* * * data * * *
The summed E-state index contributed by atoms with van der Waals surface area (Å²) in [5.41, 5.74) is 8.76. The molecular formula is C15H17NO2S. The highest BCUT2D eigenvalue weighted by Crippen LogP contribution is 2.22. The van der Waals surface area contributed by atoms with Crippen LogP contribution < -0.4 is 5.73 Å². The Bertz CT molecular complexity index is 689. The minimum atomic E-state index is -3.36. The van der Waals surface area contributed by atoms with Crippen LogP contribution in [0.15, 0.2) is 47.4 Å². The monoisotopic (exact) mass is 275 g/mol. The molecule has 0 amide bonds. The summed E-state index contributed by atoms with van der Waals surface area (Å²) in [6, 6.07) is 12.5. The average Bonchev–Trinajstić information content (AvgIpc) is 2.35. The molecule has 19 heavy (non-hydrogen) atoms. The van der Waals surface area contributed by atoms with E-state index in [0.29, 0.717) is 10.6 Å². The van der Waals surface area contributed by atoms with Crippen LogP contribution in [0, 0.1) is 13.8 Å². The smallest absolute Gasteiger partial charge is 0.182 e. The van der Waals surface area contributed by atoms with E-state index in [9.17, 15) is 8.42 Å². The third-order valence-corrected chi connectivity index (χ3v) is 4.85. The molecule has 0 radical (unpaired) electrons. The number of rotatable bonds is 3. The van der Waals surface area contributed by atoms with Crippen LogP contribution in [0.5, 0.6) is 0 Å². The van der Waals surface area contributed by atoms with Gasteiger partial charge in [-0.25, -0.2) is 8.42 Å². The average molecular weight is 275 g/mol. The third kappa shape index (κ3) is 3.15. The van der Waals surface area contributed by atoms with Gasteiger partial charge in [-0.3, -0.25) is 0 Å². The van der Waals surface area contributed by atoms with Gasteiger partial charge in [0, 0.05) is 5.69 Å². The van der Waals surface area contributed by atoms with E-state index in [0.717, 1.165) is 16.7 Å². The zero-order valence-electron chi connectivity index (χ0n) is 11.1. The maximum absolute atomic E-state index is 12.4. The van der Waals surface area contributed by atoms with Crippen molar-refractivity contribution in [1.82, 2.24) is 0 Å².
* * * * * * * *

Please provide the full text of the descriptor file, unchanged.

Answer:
The summed E-state index contributed by atoms with van der Waals surface area (Å²) in [5.41, 5.74) is 8.76. The molecular formula is C15H17NO2S. The highest BCUT2D eigenvalue weighted by Crippen LogP contribution is 2.22. The van der Waals surface area contributed by atoms with Crippen LogP contribution < -0.4 is 5.73 Å². The Bertz CT molecular complexity index is 689. The minimum atomic E-state index is -3.36. The van der Waals surface area contributed by atoms with Crippen LogP contribution in [0.15, 0.2) is 47.4 Å². The monoisotopic (exact) mass is 275 g/mol. The molecule has 0 amide bonds. The summed E-state index contributed by atoms with van der Waals surface area (Å²) in [6, 6.07) is 12.5. The average Bonchev–Trinajstić information content (AvgIpc) is 2.35. The molecule has 19 heavy (non-hydrogen) atoms. The van der Waals surface area contributed by atoms with E-state index in [0.29, 0.717) is 10.6 Å². The van der Waals surface area contributed by atoms with Crippen LogP contribution in [0, 0.1) is 13.8 Å². The smallest absolute Gasteiger partial charge is 0.182 e. The van der Waals surface area contributed by atoms with E-state index in [9.17, 15) is 8.42 Å². The third-order valence-corrected chi connectivity index (χ3v) is 4.85. The molecule has 0 radical (unpaired) electrons. The number of rotatable bonds is 3. The van der Waals surface area contributed by atoms with Crippen LogP contribution in [0.5, 0.6) is 0 Å². The van der Waals surface area contributed by atoms with Gasteiger partial charge in [-0.25, -0.2) is 8.42 Å². The average molecular weight is 275 g/mol. The third kappa shape index (κ3) is 3.15. The van der Waals surface area contributed by atoms with Gasteiger partial charge in [-0.3, -0.25) is 0 Å². The van der Waals surface area contributed by atoms with Gasteiger partial charge in [0, 0.05) is 5.69 Å². The van der Waals surface area contributed by atoms with E-state index in [0.717, 1.165) is 16.7 Å². The zero-order valence-electron chi connectivity index (χ0n) is 11.1. The maximum absolute atomic E-state index is 12.4. The van der Waals surface area contributed by atoms with Crippen molar-refractivity contribution in [1.82, 2.24) is 0 Å².